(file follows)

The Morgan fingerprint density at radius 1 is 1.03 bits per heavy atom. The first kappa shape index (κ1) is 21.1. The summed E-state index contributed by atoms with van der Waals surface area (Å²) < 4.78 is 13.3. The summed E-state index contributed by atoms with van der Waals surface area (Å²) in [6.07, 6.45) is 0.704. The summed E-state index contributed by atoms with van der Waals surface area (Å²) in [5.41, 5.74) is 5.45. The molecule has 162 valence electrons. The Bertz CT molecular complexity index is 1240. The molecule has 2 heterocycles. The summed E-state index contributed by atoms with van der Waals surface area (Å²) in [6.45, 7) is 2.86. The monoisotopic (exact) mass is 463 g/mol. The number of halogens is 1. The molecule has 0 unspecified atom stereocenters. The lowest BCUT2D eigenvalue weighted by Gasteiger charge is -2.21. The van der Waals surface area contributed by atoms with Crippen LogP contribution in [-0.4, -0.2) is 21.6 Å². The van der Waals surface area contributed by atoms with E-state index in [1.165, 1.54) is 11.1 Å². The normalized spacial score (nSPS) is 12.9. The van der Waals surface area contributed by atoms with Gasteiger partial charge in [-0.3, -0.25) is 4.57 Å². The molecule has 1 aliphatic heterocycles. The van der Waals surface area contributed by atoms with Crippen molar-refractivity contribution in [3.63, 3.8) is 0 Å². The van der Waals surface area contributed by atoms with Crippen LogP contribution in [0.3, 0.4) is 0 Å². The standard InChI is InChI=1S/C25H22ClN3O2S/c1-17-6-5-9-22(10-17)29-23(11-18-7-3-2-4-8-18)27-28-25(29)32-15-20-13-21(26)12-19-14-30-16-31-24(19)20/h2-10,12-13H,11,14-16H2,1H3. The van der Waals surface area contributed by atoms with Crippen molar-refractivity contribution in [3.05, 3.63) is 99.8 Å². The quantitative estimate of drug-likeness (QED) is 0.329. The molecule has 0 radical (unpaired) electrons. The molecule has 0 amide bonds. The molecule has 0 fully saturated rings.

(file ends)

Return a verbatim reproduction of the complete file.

The Morgan fingerprint density at radius 1 is 1.03 bits per heavy atom. The first kappa shape index (κ1) is 21.1. The summed E-state index contributed by atoms with van der Waals surface area (Å²) < 4.78 is 13.3. The summed E-state index contributed by atoms with van der Waals surface area (Å²) in [6.07, 6.45) is 0.704. The summed E-state index contributed by atoms with van der Waals surface area (Å²) in [5.41, 5.74) is 5.45. The molecule has 162 valence electrons. The Bertz CT molecular complexity index is 1240. The molecule has 2 heterocycles. The summed E-state index contributed by atoms with van der Waals surface area (Å²) in [6.45, 7) is 2.86. The monoisotopic (exact) mass is 463 g/mol. The number of halogens is 1. The molecule has 0 unspecified atom stereocenters. The lowest BCUT2D eigenvalue weighted by Gasteiger charge is -2.21. The van der Waals surface area contributed by atoms with Crippen LogP contribution in [-0.4, -0.2) is 21.6 Å². The van der Waals surface area contributed by atoms with E-state index in [1.165, 1.54) is 11.1 Å². The normalized spacial score (nSPS) is 12.9. The van der Waals surface area contributed by atoms with Gasteiger partial charge in [-0.3, -0.25) is 4.57 Å². The molecule has 1 aliphatic heterocycles. The van der Waals surface area contributed by atoms with Crippen molar-refractivity contribution in [3.63, 3.8) is 0 Å². The van der Waals surface area contributed by atoms with Crippen LogP contribution in [0.3, 0.4) is 0 Å². The standard InChI is InChI=1S/C25H22ClN3O2S/c1-17-6-5-9-22(10-17)29-23(11-18-7-3-2-4-8-18)27-28-25(29)32-15-20-13-21(26)12-19-14-30-16-31-24(19)20/h2-10,12-13H,11,14-16H2,1H3. The van der Waals surface area contributed by atoms with Crippen molar-refractivity contribution in [3.05, 3.63) is 99.8 Å². The quantitative estimate of drug-likeness (QED) is 0.329. The molecule has 0 radical (unpaired) electrons. The molecule has 0 amide bonds. The molecule has 0 fully saturated rings.